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July 15, 2022

From June 13-17, 2022, four scientists from the USGS - Astrogeology Science Center worked in southeast Utah researching the Entrada Sandstone. Their main objective was to look for ways to infer the material properties of sandstone without touching it, which can benefit many scientific investigations.

The team, Glen Cushing, Chris Okubo, Greg Vaughan, and Tim Titus were investigating ways to infer the material properties of the Entrada sandstone in the San Rafael Desert in southeast Utah.  Material properties would include things like the size of the grains of sand within the rock and its porosity (the amount of empty space between those sand grains). Using a thermal infrared camera, which measures light we cannot see, the team observed how sandstone heats up and cools off during the day and into the night. Knowing how quickly the rock heats and cools and making some assumptions about other rock properties, the team is then able to infer the porosity.

It’s easy to measure these things by touching them. You can feel the size of grains or determine porosity using tools. But when you can’t touch the surface of Mars or measure the pore space on an asteroid, it becomes important to be able to do this type of work from orbit or from far away. Inferring properties of something without touching it is called remote sensing and is a very important tool scientists use to learn a variety of things in the solar system – including the physical properties of a surface!

USGS Astrogeology Scientists researching Sandstone in Utah
In the photo, Glen, Greg, and Tim are monitoring the equipment. Under the cover, the thermal camera is observing the outcrop, with solar panels powering that camera and our computers. In the foreground is a meteorological station that is recording data about wind speed, wind direction, air temperature, relative humidity, atmospheric pressure, precipitation, and solar radiation.

 

“We selected the Entrada Sandstone in Utah because it is a simple example of the types of rocks that we want to study on Mars and other planets,” said Dr. Chris Okubo. “The Entrada Sandstone is also studied by many other scientists investigating Earth-specific issues such as past environments, how water moves underground, and the ways that faults grow and cause earthquakes. Our team’s work can help to benefit these other separate but related investigations.”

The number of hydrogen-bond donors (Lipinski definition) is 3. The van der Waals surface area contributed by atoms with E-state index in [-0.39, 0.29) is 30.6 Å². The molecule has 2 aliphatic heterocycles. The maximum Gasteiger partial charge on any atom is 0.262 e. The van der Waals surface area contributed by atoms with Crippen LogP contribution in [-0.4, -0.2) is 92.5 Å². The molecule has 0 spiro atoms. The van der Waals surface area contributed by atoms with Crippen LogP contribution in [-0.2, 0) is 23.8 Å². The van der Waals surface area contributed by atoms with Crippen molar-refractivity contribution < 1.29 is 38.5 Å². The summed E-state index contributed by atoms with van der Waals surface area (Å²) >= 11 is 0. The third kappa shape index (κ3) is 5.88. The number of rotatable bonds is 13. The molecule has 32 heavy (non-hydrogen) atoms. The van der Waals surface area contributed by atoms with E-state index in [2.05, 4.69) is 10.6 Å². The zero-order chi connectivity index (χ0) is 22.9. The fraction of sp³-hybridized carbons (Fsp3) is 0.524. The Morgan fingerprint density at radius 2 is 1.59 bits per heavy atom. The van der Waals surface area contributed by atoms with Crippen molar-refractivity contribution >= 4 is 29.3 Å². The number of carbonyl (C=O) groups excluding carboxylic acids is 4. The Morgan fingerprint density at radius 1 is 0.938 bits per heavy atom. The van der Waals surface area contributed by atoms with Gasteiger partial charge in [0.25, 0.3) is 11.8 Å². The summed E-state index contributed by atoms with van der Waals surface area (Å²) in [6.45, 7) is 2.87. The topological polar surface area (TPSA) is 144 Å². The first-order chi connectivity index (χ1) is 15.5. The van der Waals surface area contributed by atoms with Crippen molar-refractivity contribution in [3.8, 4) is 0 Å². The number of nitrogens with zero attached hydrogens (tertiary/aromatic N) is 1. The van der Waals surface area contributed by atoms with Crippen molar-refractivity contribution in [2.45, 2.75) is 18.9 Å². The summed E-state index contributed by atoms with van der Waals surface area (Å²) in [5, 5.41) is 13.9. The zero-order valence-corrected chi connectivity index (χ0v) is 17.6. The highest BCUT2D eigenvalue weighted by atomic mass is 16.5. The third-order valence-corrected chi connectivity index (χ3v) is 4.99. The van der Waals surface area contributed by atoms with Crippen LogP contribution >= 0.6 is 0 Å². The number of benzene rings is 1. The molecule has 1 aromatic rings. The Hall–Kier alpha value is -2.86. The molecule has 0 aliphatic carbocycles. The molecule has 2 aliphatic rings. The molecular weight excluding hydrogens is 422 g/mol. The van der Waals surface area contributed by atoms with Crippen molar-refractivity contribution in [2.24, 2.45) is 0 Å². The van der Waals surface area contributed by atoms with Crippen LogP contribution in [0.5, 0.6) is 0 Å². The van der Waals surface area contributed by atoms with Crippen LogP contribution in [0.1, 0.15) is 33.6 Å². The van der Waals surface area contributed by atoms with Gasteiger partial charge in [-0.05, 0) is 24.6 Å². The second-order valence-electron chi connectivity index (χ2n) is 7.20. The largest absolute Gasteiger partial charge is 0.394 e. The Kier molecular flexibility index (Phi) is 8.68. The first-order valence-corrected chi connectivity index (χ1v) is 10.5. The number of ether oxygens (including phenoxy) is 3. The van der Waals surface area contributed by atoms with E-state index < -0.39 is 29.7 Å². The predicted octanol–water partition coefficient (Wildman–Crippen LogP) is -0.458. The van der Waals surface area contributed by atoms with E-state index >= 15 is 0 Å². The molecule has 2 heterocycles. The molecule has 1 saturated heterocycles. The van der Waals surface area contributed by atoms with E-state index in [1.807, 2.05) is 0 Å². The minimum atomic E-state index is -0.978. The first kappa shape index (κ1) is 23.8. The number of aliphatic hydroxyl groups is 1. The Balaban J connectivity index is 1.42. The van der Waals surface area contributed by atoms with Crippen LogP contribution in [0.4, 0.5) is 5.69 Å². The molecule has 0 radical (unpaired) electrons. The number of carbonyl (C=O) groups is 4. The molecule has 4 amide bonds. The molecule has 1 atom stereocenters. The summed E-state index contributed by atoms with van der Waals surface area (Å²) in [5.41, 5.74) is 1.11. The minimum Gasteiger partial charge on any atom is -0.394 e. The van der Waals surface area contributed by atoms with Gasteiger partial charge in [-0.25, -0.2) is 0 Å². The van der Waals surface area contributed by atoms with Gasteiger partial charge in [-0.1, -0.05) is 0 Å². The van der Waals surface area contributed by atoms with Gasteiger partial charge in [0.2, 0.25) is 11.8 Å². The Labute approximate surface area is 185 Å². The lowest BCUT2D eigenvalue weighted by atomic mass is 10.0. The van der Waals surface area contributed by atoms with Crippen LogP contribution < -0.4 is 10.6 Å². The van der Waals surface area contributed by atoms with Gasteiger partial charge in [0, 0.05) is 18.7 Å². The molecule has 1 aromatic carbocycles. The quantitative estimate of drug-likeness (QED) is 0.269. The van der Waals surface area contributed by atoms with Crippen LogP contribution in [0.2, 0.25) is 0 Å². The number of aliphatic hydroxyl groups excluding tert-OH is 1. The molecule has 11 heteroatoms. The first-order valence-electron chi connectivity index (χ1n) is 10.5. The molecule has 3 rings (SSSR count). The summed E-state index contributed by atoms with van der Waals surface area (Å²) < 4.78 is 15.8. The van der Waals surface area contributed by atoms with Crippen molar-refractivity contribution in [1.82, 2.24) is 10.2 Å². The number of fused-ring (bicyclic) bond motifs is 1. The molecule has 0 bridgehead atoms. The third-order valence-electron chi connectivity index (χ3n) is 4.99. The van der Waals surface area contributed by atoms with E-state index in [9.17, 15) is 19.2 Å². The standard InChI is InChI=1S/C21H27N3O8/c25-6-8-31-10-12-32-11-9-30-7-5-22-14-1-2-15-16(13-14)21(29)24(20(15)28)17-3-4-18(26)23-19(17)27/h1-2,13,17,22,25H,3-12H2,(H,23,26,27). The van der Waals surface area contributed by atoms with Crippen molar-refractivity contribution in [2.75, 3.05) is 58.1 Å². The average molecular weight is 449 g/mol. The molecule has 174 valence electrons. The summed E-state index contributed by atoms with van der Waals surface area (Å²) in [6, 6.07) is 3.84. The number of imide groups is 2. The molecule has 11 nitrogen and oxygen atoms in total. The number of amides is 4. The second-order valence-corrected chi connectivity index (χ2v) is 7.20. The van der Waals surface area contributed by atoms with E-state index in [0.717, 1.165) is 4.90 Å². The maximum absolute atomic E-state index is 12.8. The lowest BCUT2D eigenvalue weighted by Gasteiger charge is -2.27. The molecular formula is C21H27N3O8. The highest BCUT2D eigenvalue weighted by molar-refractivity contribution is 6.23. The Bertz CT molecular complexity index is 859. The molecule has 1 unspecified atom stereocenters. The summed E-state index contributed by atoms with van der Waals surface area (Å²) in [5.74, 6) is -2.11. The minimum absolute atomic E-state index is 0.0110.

It's important to be able to measure the porosity of rocks for a variety of reasons.

Did you know the strength or hardness of an asteroid depends on its porosity? A high porosity results in a softer rock, and a low porosity commonly result in a harder rock. Scientists want to know how strong an asteroid’s surface is because it can affect if and how we can land on an asteroid and explore it. NASA’s Near Earth Asteroid Rendezvous (NEAR) Shoemaker spacecraft landed on 433 EROS February 12, 2001, so we know 433 EROS was not a pile of loose rubble but one of a harder rock that NASA landed a car-sized spacecraft on.  

The strength would also affect options for altering an asteroid's orbit, which scientists would want to do if a dangerous asteroid were headed toward Earth. Although 433 EROS is not in the range to impact Earth, plenty others are, like Itokawa, which is a potentially dangerous asteroid should it impact Earth millions of years down the road. 

Knowing the porosity of a planetary surface could also be used to predict where resources such as water ice could be present on the Moon and asteroids. NASA’s ambitious Artemis program includes exploring the lunar south pole, by 2025, where astronauts will look for such resources in hopes of establishing a sustainable presence on the Moon and to take the next giant leap to Mars.  

Similarly, knowing the porosity of bedrock on Mars could be used to understand how groundwater flowed there in the past and where ancient underground habitable environments may have been located.

We’ve known about and used rocks since human’s early history to survive and assess the geology on other bodies. The difference is the degree of what we now know, what we can further discover, to advance the goals of the planetary science enterprise to the Moon and Mars.